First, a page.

I read that there were three different endings to the film, each with a different killer. Was the ending chosen the ending that was written? How did they choose the most appropriate finale?

I don't think anyone was really sure, while we were shooting it, how it was going to end. It turns around constantly, as you'll see when you watch it in the theater.

Because this whole movie is based on what the ending is, you really don't want people to know it before they see it. So, you shoot a couple of different endings to choose from so that people don't know beforehand.

Makes me giddy for the DVD.

Yes, I'm sure they'll give you all three endings on the DVD!

Now, on a serious note, this is the first film to be filmed at "ground zero," since the terrorist attacks of 9/11. What was that experience like?

For me, it was surreal on so many different levels. It was my first big film with big names like Halle and Bruce and Giovanni. And it was my first day of shooting at ground zero. It was also the first time that I had actually shot a movie in New York. I had shot several TV shows in New York, but never a movie.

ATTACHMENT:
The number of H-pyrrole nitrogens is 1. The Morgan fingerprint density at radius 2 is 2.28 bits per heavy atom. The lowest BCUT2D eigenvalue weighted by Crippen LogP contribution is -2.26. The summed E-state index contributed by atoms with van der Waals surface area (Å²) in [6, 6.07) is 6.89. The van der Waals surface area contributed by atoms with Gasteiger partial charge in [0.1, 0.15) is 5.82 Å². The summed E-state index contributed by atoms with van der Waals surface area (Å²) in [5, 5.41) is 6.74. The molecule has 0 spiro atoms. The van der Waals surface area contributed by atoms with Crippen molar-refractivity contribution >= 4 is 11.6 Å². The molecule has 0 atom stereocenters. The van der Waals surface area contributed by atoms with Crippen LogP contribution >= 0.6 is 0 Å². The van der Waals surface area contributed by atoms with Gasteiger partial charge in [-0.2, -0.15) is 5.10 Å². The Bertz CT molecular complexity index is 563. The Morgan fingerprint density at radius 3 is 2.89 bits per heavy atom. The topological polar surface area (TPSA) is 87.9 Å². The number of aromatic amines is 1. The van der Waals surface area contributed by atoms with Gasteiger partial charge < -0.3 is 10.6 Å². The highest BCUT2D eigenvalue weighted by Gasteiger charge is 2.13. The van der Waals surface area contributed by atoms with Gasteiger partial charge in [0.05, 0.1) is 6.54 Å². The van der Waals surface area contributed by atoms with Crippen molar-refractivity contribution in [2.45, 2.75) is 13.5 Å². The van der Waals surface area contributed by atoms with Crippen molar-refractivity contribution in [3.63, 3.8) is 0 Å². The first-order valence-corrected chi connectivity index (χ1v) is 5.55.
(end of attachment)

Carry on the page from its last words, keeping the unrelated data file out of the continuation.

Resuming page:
So, on my first day, we went down to the subway and I was sitting on my chair thinking, 'Wow! I'm sitting at ground zero, we have part of the subway shut down, Halle Berry is in the chair next to me, and I'm about to start filming a huge movie!' I don't know which one was more surreal, but all of those together, I just remember feeling that this was just crazy.

Most of us had been there and we were shooting non-stop, but we were always reminded of where we were. It was an odd feeling, as you were walking around, because you always knew where the two towers used to be. And they're not there any more. It just had this solace kind of energy around it.

The film deals with the notion of dual identities, particularly as it relates to electronic communication and the internet. Do you engage in online chats and messaging? And have you ever hidden your identity or posed as someone else?